Vlach law

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The Vlach law[1] or Wallachian Right[2] (Lex Antiqua Valachorum or Jus Valahicum/Valachorum in Latin) represents a collection of the Romanian pre-statal judicial system, with afferent juridical rituals, customs and traditions, kept and transmitted from generation to generation. The Latin term "Lex Antiqua Valachorum" means "Ancient Wallachian Law".

History[edit]

Many Vlachs were shepherds in the Middle Ages, driving their sheep through the mountains of Southeastern Europe.

As they penetrated into the medieval states of the times, the "Jus Valachicum" ("the Wallachian right") developed in relation with the states they found themselves, a relation primarily based on transhumance. The Vlachs could freely use their own judicial system, as opposed to the official one. In exchange for these privileges, the Vlachs had military obligations, of guarding and protecting the borders and mountainous areas, and even as militia, protecting the populations against thieves and bandits. The Vlachs were also charged with specific taxes, most typical being the sheep fiftieth tax.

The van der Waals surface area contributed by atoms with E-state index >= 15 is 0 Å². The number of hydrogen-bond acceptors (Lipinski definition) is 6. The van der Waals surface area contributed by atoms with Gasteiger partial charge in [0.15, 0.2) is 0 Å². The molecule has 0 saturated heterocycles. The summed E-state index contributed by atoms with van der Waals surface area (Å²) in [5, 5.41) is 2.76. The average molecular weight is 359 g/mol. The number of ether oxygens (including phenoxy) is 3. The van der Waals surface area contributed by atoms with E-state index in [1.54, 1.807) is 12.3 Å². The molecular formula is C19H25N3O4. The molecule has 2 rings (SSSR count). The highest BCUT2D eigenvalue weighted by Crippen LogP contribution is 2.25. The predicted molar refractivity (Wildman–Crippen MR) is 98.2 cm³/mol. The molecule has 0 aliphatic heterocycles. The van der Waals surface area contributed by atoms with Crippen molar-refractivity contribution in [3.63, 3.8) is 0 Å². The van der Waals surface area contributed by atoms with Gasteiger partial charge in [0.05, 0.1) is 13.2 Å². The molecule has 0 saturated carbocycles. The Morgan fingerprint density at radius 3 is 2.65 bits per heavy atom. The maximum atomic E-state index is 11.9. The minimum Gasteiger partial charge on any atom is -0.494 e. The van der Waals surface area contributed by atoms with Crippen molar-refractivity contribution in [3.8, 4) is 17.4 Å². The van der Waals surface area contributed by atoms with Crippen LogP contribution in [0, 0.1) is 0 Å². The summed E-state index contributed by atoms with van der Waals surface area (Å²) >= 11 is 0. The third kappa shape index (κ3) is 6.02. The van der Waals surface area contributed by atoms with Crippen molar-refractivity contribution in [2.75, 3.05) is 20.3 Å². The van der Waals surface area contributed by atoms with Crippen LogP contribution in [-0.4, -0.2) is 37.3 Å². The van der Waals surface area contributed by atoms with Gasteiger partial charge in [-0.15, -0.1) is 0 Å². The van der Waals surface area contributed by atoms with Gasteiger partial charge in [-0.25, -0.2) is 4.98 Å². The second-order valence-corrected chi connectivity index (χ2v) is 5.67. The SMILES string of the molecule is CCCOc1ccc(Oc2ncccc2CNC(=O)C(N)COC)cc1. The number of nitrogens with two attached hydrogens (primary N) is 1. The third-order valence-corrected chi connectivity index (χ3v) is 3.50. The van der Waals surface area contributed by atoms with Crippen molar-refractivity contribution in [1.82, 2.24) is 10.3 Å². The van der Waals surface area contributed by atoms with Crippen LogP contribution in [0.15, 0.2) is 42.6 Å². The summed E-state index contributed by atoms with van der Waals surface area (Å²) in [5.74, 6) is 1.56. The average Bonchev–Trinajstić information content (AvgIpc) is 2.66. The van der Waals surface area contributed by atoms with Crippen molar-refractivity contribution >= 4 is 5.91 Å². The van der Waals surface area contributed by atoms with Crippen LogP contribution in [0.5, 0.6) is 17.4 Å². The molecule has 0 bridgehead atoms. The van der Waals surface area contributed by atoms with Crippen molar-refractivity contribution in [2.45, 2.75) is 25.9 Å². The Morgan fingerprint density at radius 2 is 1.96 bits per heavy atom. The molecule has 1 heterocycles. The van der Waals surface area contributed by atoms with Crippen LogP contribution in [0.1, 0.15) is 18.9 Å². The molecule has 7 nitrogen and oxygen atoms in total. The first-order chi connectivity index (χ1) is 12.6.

Regional customs[edit]

The Vlach Law was officially recognised as used by:

In Serbia, the Vlachs were subordonate only to the King, or sometimes, to monasteries on the lands they found themselves. In many cases, the only requested obligation was the payment of metayage for grazing on the properties of the monastery. The fact that the Vlachs lived according to their own set of laws is the fact that they did not had a status on the Feudal pyramid, being only tolerated shepherds, unlike the rest of the population, who were regular serfs on the estates. To be permitted to graze their sheep on the territory of the estates, they were obliged to also graze the sheep of the estate and to give each year a female sheep with her lamb out of fifty sheep (the "quinquagesima"). The landlords had to pay taxes according to the number of Vlachs living on their territory.